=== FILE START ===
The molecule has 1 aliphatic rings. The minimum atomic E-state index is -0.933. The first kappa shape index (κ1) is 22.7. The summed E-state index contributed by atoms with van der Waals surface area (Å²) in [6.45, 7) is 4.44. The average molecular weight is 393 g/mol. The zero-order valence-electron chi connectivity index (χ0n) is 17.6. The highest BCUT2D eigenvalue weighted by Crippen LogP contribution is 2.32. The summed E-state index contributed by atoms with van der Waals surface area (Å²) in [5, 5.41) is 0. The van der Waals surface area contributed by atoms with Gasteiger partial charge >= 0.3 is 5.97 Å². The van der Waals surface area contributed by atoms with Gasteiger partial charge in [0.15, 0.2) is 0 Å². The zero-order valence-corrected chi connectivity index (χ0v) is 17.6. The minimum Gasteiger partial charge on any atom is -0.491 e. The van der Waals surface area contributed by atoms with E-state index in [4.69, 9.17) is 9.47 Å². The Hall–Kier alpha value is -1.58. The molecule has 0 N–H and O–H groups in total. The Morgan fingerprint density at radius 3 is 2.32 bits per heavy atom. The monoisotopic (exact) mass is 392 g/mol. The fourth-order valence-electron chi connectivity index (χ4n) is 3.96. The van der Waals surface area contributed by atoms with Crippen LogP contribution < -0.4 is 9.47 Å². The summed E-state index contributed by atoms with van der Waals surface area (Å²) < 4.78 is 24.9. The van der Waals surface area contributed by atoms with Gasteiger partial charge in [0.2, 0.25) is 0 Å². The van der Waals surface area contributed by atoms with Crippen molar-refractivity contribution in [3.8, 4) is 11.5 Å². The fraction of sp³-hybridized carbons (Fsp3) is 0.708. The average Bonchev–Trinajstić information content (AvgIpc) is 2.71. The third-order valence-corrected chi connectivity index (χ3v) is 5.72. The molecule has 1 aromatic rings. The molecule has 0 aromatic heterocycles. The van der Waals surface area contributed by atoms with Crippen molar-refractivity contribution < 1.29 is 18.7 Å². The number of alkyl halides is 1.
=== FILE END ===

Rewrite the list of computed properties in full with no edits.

The molecule has 1 aliphatic rings. The minimum atomic E-state index is -0.933. The first kappa shape index (κ1) is 22.7. The summed E-state index contributed by atoms with van der Waals surface area (Å²) in [6.45, 7) is 4.44. The average molecular weight is 393 g/mol. The zero-order valence-electron chi connectivity index (χ0n) is 17.6. The highest BCUT2D eigenvalue weighted by Crippen LogP contribution is 2.32. The summed E-state index contributed by atoms with van der Waals surface area (Å²) in [5, 5.41) is 0. The van der Waals surface area contributed by atoms with Gasteiger partial charge >= 0.3 is 5.97 Å². The van der Waals surface area contributed by atoms with Gasteiger partial charge in [0.15, 0.2) is 0 Å². The zero-order valence-corrected chi connectivity index (χ0v) is 17.6. The minimum Gasteiger partial charge on any atom is -0.491 e. The van der Waals surface area contributed by atoms with E-state index in [4.69, 9.17) is 9.47 Å². The Hall–Kier alpha value is -1.58. The molecule has 0 N–H and O–H groups in total. The Morgan fingerprint density at radius 3 is 2.32 bits per heavy atom. The monoisotopic (exact) mass is 392 g/mol. The fourth-order valence-electron chi connectivity index (χ4n) is 3.96. The van der Waals surface area contributed by atoms with Crippen LogP contribution < -0.4 is 9.47 Å². The summed E-state index contributed by atoms with van der Waals surface area (Å²) < 4.78 is 24.9. The van der Waals surface area contributed by atoms with Gasteiger partial charge in [0.2, 0.25) is 0 Å². The van der Waals surface area contributed by atoms with Crippen molar-refractivity contribution in [3.8, 4) is 11.5 Å². The fraction of sp³-hybridized carbons (Fsp3) is 0.708. The average Bonchev–Trinajstić information content (AvgIpc) is 2.71. The third-order valence-corrected chi connectivity index (χ3v) is 5.72. The molecule has 1 aromatic rings. The molecule has 0 aromatic heterocycles. The van der Waals surface area contributed by atoms with Crippen molar-refractivity contribution < 1.29 is 18.7 Å². The number of alkyl halides is 1.